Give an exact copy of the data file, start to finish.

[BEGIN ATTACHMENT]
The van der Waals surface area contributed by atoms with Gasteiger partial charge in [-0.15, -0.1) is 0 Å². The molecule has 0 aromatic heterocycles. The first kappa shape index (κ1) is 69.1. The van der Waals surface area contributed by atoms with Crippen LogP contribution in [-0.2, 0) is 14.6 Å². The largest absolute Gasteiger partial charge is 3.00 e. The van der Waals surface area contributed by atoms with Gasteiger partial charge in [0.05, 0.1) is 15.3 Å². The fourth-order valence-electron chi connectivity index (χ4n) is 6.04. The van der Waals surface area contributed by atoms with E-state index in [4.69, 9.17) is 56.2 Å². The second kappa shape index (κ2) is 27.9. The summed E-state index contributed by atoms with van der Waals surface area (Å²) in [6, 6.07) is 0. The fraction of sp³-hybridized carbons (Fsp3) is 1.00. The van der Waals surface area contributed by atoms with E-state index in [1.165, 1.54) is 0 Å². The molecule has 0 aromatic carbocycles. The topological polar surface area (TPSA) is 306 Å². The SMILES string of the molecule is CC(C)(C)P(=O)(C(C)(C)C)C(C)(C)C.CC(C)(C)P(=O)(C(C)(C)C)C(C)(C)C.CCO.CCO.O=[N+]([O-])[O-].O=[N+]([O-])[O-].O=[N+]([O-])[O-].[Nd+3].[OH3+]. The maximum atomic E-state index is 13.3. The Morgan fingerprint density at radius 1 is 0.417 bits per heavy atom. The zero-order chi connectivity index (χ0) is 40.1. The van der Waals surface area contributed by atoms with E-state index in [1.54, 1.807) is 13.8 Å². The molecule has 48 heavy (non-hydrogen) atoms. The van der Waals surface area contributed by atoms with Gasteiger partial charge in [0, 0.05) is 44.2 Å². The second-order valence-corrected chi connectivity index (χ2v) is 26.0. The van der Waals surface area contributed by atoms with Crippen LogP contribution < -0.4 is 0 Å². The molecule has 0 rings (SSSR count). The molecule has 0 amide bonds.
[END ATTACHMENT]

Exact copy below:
The van der Waals surface area contributed by atoms with Gasteiger partial charge in [-0.15, -0.1) is 0 Å². The molecule has 0 aromatic heterocycles. The first kappa shape index (κ1) is 69.1. The van der Waals surface area contributed by atoms with Crippen LogP contribution in [-0.2, 0) is 14.6 Å². The largest absolute Gasteiger partial charge is 3.00 e. The van der Waals surface area contributed by atoms with Gasteiger partial charge in [0.05, 0.1) is 15.3 Å². The fourth-order valence-electron chi connectivity index (χ4n) is 6.04. The van der Waals surface area contributed by atoms with E-state index in [4.69, 9.17) is 56.2 Å². The second kappa shape index (κ2) is 27.9. The summed E-state index contributed by atoms with van der Waals surface area (Å²) in [6, 6.07) is 0. The fraction of sp³-hybridized carbons (Fsp3) is 1.00. The van der Waals surface area contributed by atoms with E-state index in [1.165, 1.54) is 0 Å². The molecule has 0 aromatic carbocycles. The topological polar surface area (TPSA) is 306 Å². The SMILES string of the molecule is CC(C)(C)P(=O)(C(C)(C)C)C(C)(C)C.CC(C)(C)P(=O)(C(C)(C)C)C(C)(C)C.CCO.CCO.O=[N+]([O-])[O-].O=[N+]([O-])[O-].O=[N+]([O-])[O-].[Nd+3].[OH3+]. The maximum atomic E-state index is 13.3. The Morgan fingerprint density at radius 1 is 0.417 bits per heavy atom. The zero-order chi connectivity index (χ0) is 40.1. The van der Waals surface area contributed by atoms with E-state index in [1.54, 1.807) is 13.8 Å². The molecule has 48 heavy (non-hydrogen) atoms. The van der Waals surface area contributed by atoms with Gasteiger partial charge in [0, 0.05) is 44.2 Å². The second-order valence-corrected chi connectivity index (χ2v) is 26.0. The van der Waals surface area contributed by atoms with Crippen LogP contribution < -0.4 is 0 Å². The molecule has 0 rings (SSSR count). The molecule has 0 amide bonds.